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‘An example for us all’ Trussville man marks 50 years of teaching Sunday School

By June Mathews, contributing writer

In the spring of 1969, 31-year-old Dan Sims had been a member of First Baptist Church Trussville only a few months when he “got told” by then-pastor Richard Francis that he’d be teaching a men’s Sunday School class. The current teacher would soon be moving out of state, and Sims, the pastor figured, would be a good fit for the job.

As it turned out, Francis was right. That July, Sims stepped into his appointed role, and 50 consecutive years later, he continues to teach the same class each week.

Joining his class as they honored Sims for his many years of service on July 7 were Sims’s wife, Linda, FBCT Pastor Buddy Champion, and Alabama State District 44 Representative Danny Garrett.

“Dan has a heart and personality for people and God has gifted him with the ability to be a great teacher,” said Champion. “He has a passion for the men to understand God’s Word and to live what they learn by impacting the lives of others.  His faithfulness has been a blessing to First Baptist.”

Garrett expressed similar praise.

“Dan’s dedication, faithfulness and heart for serving is an inspiration to everyone,” he said. “He has made an impact upon the lives of so many men who have looked to him for spiritual guidance and encouragement. He is an example for us all.”

The Simses had not yet moved to Trussville when they moved their membership from Birmingham’s Ruhama Baptist to First Baptist in the fall of 1968.

Sims was then the manager of Trussville’s Utilities Board (now Trussville Gas & Water), so the couple was well acquainted with the city and had decided it was where they wanted to raise their kids. For them, finding a church home in the area was a logical first step.

And it didn’t take long to get involved. The Sunday they joined First Baptist, Sims was invited to join what was then known as the Sedric Mann Men’s Sunday School Class. He was also recruited to help class members cook breakfast for the church’s quarterly Brotherhood meeting the following week. So, the next Sunday, he reported to the church’s fellowship hall for kitchen duty at 5:30 a.m.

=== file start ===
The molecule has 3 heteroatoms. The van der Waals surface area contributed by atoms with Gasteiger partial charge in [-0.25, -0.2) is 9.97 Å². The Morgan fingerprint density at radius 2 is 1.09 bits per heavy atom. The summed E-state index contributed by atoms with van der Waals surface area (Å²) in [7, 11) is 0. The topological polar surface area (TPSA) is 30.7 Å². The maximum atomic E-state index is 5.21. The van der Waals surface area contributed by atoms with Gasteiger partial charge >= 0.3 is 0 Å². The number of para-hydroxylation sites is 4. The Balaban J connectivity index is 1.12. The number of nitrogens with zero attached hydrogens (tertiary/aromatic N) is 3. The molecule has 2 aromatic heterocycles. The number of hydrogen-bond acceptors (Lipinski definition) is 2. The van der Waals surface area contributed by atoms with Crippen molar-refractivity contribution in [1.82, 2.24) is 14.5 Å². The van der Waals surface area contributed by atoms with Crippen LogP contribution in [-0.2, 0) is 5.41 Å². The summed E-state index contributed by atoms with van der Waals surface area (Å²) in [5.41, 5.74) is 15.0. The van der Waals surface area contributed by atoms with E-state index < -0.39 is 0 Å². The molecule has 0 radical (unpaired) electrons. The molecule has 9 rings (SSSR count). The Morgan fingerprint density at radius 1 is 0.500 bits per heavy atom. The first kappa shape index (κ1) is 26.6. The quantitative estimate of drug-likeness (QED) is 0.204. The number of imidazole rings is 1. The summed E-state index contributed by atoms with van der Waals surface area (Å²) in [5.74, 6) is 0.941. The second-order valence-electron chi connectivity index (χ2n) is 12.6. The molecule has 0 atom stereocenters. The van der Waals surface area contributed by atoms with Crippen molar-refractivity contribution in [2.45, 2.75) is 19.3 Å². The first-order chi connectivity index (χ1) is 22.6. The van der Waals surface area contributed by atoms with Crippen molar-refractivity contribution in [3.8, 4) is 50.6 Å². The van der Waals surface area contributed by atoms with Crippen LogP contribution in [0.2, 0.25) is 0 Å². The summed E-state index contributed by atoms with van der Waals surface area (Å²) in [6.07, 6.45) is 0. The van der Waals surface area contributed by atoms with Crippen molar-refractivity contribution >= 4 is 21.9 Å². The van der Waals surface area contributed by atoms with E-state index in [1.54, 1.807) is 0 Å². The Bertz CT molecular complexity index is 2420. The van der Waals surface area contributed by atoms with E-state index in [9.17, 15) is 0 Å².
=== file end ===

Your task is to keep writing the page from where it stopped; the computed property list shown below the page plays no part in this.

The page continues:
“After the meeting, I asked somebody where to go for Sunday School, and they pointed across the room,” he said. “Nobody had told me it was in the same place.”

And that fellowship hall is where Sims found his tribe: a hard-working, fun-loving, family- and church-oriented group of men, who studied the Bible, prayed together and played together.

By the time the Sims family, which by then included sons Daniel and John, moved to Trussville in 1972, they were established at First Baptist and already had a lot of friends in their new hometown.

“We were having about 200 in Sunday school overall in those days, so it’s grown a lot since then,” said Sims. “I had 10 guys in my class when I first started, but when it would get to 15, they’d split the class, so it stayed small. But after a while, they stopped doing that, so it’s gotten bigger. We have about 30 active members now with 18 to 25 showing up each week.”

The first 30 years Sims taught the class, its service projects revolved around taking care of the widows in the church. Through that ministry, they mowed lawns, trimmed shrubbery, painted houses and replaced roofs. Nowadays, the class joins in the church’s support of an orphanage in Thailand and contributes financially to the Big Oak Girls’ Ranch and a church in the Dominican Republic. They also “pass the hat” for other causes.

“We’ve always had a group of guys who love to do for other people,” Sims said, “so we keep a project going all the time. Every time a new minister comes in, we bring him in and tell him, ‘If you need anything done, come to this class, and we’ll either get it done, or we’ll know who can get it done.’”

But over the years, class members have played together almost as hard as they’ve worked, attending countless socials, taking fishing trips together and gathering with their growing families at Booty Peoples’ lake house. (Peoples is the only remaining charter member of the class.) And as with a true bunch of brothers, the ribbing never stops.

“The class gives me a new joke book every five years,” said Sims. “They don’t like my jokes.”

But has he ever thought about giving it up?

“I’ve never thought about it, but I thought they might have fired me by now,” he laughed, “and it might be good if they did. But I love it, I really love it. It’s been a lot of fun. One of my prayers is that I’ll teach that class the Sunday before I go on to be with the Lord.”

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